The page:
Links for the Weekend (5/1/2020)

Each Friday, I’ll post links to 3–5 resources from around the web you may want to check out.

The Subversive Habit of Boastful Prayer

Trevin Wax has written before about subversive habits, by which he means habits which help keep the story of the Bible as the central story governing our lives. In this article he talks about the sort of prayer that boasts in the Lord and not in ourselves.

Boasting takes it up a notch, and in prayer it becomes subversive precisely because our natural inclination is to turn our praise toward ourselves, to speak highly of our treasures, our strengths, and our accomplishments. When we turn our focus away from ourselves and we look for reasons to boast in God, we push aside what is lesser and we grow in our love for the God we now adore specifically.

Zoomed Out: Freedom from Consuming All the Resources During Quarantine

R.D. McClenagan is exhausted by all of the content available for him to consume during the Coronavirus lockdown. He writes to remind us that the measure of how you’re doing as a Christian is not how much you are consuming or producing, but the quality of the life of your soul.

I want to give you the freedom to seek Christ and his kingdom first in this time—the freedom to be Mary in an online Martha world (Luke 10:38-42). There are many tasks to accomplish and there are many resources out there to accomplish them, but the most important task is to set your heart unto the Lord in this time. You don’t have to make your life group the most dynamic it has ever been, or figure out how to live generously like never before by the time stay-at-home orders are fully lifted, or feel the pressure to continue to project a greater spirituality to online masses than you actually have in your soul.

The Case for Donating Your Stimulus Check

Many people have seen or will soon see some money from the federal government make its way into their bank account. How should we use this money as faithful citizens of the kingdom of God? David Ingold suggests that for some people, a faithful response might be to give some or all of the money away. Whether or not you agree with his conclusion, the questions he asks (as well as the resources he provides) in this article are valuable.

The Kingdom of God is like the Shepherd who goes out into the wilderness to find the one lost sheep. It’s when prisoners go free, and the lame walk. It’s the age of Jesus, our crucified King who left his glory and riches behind to be born of a poor, virgin girl, a girl who sang out: “He has brought down the mighty from their thrones, and exalted those of humble estate; he has filled the hungry with good things, and the rich he has sent away empty.” It’s the widow who gives her last dollar into the offering.

Was Moses Really the Author of the Pentateuch?

There is both internal and external evidence in the Bible for Moses writing the first five books of the Old Testament. Here is a short video (just 3.5 minutes) from William Wood of Reformed Theological Seminary laying out the arguments.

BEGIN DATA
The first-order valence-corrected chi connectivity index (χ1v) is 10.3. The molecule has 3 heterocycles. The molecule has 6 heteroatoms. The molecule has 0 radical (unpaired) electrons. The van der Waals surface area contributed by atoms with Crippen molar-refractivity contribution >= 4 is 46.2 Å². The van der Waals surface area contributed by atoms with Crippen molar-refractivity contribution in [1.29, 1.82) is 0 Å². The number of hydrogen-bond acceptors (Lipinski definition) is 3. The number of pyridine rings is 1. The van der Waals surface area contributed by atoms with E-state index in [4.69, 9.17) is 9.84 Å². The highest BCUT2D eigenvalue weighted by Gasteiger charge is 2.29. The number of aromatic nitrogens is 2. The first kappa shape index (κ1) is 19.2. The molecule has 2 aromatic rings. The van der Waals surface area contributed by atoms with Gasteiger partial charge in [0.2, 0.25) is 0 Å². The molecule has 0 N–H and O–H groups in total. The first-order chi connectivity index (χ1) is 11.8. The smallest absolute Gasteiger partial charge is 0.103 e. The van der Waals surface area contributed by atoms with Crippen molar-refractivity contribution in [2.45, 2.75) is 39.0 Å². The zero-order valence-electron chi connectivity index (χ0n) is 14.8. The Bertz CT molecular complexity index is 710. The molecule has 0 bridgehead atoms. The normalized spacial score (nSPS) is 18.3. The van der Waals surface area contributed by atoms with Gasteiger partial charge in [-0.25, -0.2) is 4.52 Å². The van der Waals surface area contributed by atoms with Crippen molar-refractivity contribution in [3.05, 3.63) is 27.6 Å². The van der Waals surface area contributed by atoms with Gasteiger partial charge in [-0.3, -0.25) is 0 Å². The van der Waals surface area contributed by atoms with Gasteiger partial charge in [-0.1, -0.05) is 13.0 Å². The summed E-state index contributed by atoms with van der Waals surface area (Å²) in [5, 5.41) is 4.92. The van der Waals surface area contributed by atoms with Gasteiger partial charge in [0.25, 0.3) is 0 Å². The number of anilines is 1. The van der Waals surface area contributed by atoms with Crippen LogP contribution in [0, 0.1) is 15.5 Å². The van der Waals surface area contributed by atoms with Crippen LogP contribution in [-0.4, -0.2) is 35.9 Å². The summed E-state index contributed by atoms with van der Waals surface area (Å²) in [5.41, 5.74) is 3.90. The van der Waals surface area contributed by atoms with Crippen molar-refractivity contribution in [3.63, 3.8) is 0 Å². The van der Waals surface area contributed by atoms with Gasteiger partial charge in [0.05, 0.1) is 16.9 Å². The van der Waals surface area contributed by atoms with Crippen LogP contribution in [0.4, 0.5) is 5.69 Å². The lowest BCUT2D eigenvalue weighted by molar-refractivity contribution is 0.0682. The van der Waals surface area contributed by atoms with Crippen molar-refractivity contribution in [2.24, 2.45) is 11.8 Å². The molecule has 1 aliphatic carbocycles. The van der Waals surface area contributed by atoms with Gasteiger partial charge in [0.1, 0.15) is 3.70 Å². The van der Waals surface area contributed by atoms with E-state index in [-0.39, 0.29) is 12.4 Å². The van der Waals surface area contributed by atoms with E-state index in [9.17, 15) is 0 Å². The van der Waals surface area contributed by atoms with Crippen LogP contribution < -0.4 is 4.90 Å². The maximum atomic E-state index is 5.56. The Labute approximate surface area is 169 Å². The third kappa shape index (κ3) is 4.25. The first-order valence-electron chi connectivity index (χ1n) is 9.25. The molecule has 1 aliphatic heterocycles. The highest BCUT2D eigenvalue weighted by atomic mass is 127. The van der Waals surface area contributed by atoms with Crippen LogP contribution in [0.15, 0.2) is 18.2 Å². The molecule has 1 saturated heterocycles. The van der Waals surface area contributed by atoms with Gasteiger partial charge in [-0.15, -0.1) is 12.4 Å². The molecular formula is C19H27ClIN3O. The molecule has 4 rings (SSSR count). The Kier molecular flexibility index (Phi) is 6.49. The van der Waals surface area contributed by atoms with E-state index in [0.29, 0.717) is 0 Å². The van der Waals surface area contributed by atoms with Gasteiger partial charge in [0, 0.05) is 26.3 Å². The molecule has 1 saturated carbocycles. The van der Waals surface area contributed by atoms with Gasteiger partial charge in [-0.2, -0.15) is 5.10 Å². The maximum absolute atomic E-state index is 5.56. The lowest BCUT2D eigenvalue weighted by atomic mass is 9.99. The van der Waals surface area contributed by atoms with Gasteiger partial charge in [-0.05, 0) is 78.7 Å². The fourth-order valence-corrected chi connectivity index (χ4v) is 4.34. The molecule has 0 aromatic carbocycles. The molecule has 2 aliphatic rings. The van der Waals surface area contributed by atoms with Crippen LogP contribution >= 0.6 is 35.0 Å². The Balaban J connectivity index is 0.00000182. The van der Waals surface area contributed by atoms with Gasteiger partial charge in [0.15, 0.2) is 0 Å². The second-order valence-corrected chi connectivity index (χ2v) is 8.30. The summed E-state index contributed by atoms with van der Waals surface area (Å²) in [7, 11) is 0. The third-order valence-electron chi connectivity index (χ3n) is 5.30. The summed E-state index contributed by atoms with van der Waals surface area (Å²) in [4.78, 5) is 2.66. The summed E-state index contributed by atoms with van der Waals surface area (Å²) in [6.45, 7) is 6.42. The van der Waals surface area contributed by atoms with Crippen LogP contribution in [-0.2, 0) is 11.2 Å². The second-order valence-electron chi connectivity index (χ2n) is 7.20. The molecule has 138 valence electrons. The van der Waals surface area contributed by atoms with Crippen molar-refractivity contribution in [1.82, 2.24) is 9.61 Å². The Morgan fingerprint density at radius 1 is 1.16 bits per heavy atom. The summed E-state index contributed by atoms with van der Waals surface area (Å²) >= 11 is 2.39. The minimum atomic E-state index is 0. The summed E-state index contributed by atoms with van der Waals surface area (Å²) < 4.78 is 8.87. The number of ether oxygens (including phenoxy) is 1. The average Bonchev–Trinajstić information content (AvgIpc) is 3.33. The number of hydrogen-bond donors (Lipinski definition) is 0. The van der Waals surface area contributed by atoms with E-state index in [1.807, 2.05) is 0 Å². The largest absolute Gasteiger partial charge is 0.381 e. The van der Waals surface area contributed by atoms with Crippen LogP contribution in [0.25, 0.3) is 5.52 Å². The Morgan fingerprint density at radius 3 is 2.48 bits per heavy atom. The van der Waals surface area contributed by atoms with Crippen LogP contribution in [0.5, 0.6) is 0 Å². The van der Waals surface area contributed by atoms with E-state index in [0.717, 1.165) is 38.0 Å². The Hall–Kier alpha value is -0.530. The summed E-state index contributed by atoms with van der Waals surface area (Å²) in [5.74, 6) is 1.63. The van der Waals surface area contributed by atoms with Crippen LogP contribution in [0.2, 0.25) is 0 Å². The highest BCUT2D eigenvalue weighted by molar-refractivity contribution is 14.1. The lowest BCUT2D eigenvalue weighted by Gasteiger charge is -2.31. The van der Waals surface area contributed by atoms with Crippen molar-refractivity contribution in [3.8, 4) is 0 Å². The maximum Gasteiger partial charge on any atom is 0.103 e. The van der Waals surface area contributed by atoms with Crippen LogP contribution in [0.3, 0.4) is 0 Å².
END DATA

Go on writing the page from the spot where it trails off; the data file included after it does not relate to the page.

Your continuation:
Note: Washington Presbyterian Church and the editors of this blog do not necessarily endorse all content produced by the individuals or groups referenced here. 

Links for the Weekend (12/20/2019)

Each Friday, I’ll post links to 3–5 resources from around the web you may want to check out.

Come, Desire of Nations, Come: An Advent Reflection

Here is a wonderful extended meditation on Haggai 2:7, one of the lesser-used prophecies about the Messiah. Matthew Arbo notes the reference to this verse in the hymn Hark! The Herald Angels Sing, and writes about the need for God to shake the nations before the desire of all nations will come.

He is the desire of all nations whether the nations know him or not. He isn’t the desire of just some nations. He is the desire of all nations. The nations desire him irrespective of whether they acknowledge him or not. He is the object of their deepest and highest longing, for the kingdom is the Lord’s, and he rules over the nations (Ps. 22:28). 

Three Things to Remember When Giving Comfort to Grieving People

The holiday season can amplify loneliness and grief. Randy Alcorn gives three helpful things to remember when we have friends who are grieving.

If we don’t know what to say to a friend in crisis, remember that so long as Job’s friends remained quiet, they helped him bear his grief. Later, when they began giving unsolicited advice and rebuke, Job not only had to deal with his suffering, but with his friends’ smug responses, which added to his suffering.  

The Enduring Power of ‘A Christmas Carol’

Eric Metaxas writes at BreakPoint about the Charles Dickens classic, A Christmas Carol.

Dickens’ classic shoots down the idea—prevalent in some Christian circles—that reading novels is a waste of time. They seem to forget that Jesus Himself was a master storyteller. For instance, He didn’t just say, “Come to the aid of those who need help.” Instead, He told a vivid story about a Samaritan who rescues a wounded man.

On the WPCA Blog This Week

This week on the blog we published an article written by Sarah Wisniewski called Consider the Sycamore. If you haven’t already seen it, check it out!

Thanks to Cliff L for his help in rounding up links this week.


Note: Washington Presbyterian Church and the editors of this blog do not necessarily endorse all content produced by the individuals or groups referenced here.